LED Backlights: Good for the Environment, but Can They Also Be Good Business?
by Sweta Dash
Much of the discussion surrounding the use of light-emitting diodes (LEDs) as backlights in flat-panel displays (FPDs) has centered on the technology's ability to be mercury-free and consume low amounts of power – making them a viable "green" alternative to the backlights being used today. But can LEDs also be used to drive higher sales or higher profit margins?
Liquid-crystal-display (LCD) panel suppliers are increasing efficiency, reducing power consumption, and reducing objectionable lamp materials. Up until now, LED-backlight-based LCD panels have mostly served the high-performance high end of the display market, in the process garnering higher profit margins that have also kept the adoption rate at a low level.
But as the cost difference between LED and cold-cathode fluorescent-lamp (CCFL) based backlights are going down, the efficiency of LED chips are increasing, giving it potential to reach the mainstream market. Because the panel price of LED-based LCDs will have some premium over CCFL-based products, which will allow higher revenue growth to suppliers, the competition will grow stronger in future years so that their advantage may decline. What this means in the short term is that LED backlights are not only green, but they may potentially bring more revenue to the LCD market in the near future for notebook applications.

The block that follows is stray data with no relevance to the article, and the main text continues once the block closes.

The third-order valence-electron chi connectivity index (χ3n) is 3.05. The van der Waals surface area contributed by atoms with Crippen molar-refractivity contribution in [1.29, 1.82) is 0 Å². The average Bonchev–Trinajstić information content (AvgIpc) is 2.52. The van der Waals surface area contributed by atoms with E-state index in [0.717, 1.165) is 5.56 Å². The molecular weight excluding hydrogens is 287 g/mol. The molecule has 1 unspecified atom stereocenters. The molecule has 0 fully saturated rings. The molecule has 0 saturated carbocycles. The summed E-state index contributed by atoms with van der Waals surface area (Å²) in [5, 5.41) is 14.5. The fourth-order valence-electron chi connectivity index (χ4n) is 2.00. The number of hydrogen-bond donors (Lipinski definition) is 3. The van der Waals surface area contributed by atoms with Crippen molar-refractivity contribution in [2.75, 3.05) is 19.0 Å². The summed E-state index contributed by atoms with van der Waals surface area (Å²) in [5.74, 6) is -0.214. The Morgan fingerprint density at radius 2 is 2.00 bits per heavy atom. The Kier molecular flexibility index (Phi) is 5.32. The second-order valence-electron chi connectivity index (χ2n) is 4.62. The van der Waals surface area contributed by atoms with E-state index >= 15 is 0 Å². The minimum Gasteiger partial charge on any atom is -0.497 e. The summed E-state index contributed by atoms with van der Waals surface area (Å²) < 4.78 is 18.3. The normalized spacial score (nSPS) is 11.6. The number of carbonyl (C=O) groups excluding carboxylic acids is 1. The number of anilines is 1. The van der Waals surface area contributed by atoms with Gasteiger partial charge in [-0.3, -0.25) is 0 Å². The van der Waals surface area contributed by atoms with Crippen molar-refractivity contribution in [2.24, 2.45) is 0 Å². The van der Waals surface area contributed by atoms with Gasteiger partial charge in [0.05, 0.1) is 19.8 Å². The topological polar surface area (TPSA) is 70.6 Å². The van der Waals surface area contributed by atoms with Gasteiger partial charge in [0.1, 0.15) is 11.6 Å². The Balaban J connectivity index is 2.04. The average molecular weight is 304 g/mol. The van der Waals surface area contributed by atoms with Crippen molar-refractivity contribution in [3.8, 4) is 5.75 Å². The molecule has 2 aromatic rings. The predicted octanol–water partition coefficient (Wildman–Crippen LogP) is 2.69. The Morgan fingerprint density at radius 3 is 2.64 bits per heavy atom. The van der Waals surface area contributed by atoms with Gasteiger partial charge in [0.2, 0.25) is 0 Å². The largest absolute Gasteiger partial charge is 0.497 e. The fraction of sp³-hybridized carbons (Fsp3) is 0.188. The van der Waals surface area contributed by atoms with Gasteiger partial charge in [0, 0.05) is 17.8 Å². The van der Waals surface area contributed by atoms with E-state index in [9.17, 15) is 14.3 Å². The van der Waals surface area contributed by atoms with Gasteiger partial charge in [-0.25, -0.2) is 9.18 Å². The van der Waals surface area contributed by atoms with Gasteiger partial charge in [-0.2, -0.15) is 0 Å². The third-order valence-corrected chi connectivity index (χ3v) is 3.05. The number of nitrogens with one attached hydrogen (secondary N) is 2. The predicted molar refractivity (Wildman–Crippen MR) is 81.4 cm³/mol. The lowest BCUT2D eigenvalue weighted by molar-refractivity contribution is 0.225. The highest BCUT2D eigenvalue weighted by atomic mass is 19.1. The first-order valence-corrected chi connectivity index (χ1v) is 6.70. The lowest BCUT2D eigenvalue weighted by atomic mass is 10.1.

High Adoption Rates
Notebook computers are expected to enjoy the highest LED adoption rate among the three major large-sized-LCD application markets. By 2012, we expect LED backlights for notebooks to reach a 90% adoption rate – that's up from a penetration rate of about 4.7% in the fourth quarter of 2007 and forecasted adoption rates of 18% by the fourth quarter of 2008 and 42% by the fourth quarter of 2009. This will be driven by their slim form factors, lower weight, and instant-on capability, as well as their lower power consumption and mercury-free attributes.
Therefore, notebook-PC OEMs and LCD-panel suppliers are aggressively going after this LED-backlight market in order to take advantage of the high-growth revenues predicted for LED backlights and to capitalize on the "green" movement occurring throughout the world.
TMD was the dominant supplier of LED-based notebook panels in 2007. But Samsung, LG Display, AUO, CPT, and CMO all introduced LED-based notebook panels in the second half of 2007. TMD has been an early adopter of LED backlights because the company mostly focuses on 10–13.3-in. panel sizes for notebook computers. By the end of 2007, more than 50% of its notebook panels have LED backlights. At SID's Display Week 2008, numerous vendors showed LED-based notebook panels in various sizes. For example, Samsung showed 12.1-, 13.3-, and 15.4-in. notebook panels with LED backlights at Display Week 2008.